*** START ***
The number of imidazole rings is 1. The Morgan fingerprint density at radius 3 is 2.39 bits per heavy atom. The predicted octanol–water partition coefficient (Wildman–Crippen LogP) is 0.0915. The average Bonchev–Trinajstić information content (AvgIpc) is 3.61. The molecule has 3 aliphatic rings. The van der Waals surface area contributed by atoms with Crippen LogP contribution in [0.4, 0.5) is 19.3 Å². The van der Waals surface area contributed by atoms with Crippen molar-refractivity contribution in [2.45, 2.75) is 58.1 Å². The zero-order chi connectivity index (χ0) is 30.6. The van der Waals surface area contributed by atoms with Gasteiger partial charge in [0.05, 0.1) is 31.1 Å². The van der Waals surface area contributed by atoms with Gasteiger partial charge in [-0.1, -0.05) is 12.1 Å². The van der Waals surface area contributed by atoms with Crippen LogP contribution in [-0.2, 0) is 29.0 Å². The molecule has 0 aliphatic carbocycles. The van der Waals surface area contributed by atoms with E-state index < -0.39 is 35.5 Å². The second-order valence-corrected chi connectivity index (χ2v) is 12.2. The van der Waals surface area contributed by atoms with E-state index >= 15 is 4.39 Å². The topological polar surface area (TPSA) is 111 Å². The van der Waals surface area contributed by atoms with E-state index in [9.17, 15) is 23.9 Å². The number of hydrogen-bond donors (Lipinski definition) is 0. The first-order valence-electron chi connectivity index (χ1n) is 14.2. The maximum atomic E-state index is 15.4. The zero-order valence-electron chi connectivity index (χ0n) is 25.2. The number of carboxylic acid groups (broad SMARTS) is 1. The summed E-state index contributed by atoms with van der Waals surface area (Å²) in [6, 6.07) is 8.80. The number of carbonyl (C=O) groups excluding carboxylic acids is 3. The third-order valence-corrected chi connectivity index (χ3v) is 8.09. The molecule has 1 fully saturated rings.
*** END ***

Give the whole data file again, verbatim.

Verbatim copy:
The number of imidazole rings is 1. The Morgan fingerprint density at radius 3 is 2.39 bits per heavy atom. The predicted octanol–water partition coefficient (Wildman–Crippen LogP) is 0.0915. The average Bonchev–Trinajstić information content (AvgIpc) is 3.61. The molecule has 3 aliphatic rings. The van der Waals surface area contributed by atoms with Crippen LogP contribution in [0.4, 0.5) is 19.3 Å². The van der Waals surface area contributed by atoms with Crippen molar-refractivity contribution in [2.45, 2.75) is 58.1 Å². The zero-order chi connectivity index (χ0) is 30.6. The van der Waals surface area contributed by atoms with Gasteiger partial charge in [0.05, 0.1) is 31.1 Å². The van der Waals surface area contributed by atoms with Gasteiger partial charge in [-0.1, -0.05) is 12.1 Å². The van der Waals surface area contributed by atoms with Crippen LogP contribution in [-0.2, 0) is 29.0 Å². The molecule has 0 aliphatic carbocycles. The van der Waals surface area contributed by atoms with E-state index < -0.39 is 35.5 Å². The second-order valence-corrected chi connectivity index (χ2v) is 12.2. The van der Waals surface area contributed by atoms with E-state index >= 15 is 4.39 Å². The topological polar surface area (TPSA) is 111 Å². The van der Waals surface area contributed by atoms with E-state index in [9.17, 15) is 23.9 Å². The number of hydrogen-bond donors (Lipinski definition) is 0. The first-order valence-electron chi connectivity index (χ1n) is 14.2. The maximum atomic E-state index is 15.4. The zero-order valence-electron chi connectivity index (χ0n) is 25.2. The number of carboxylic acid groups (broad SMARTS) is 1. The summed E-state index contributed by atoms with van der Waals surface area (Å²) in [6, 6.07) is 8.80. The number of carbonyl (C=O) groups excluding carboxylic acids is 3. The third-order valence-corrected chi connectivity index (χ3v) is 8.09. The molecule has 1 fully saturated rings.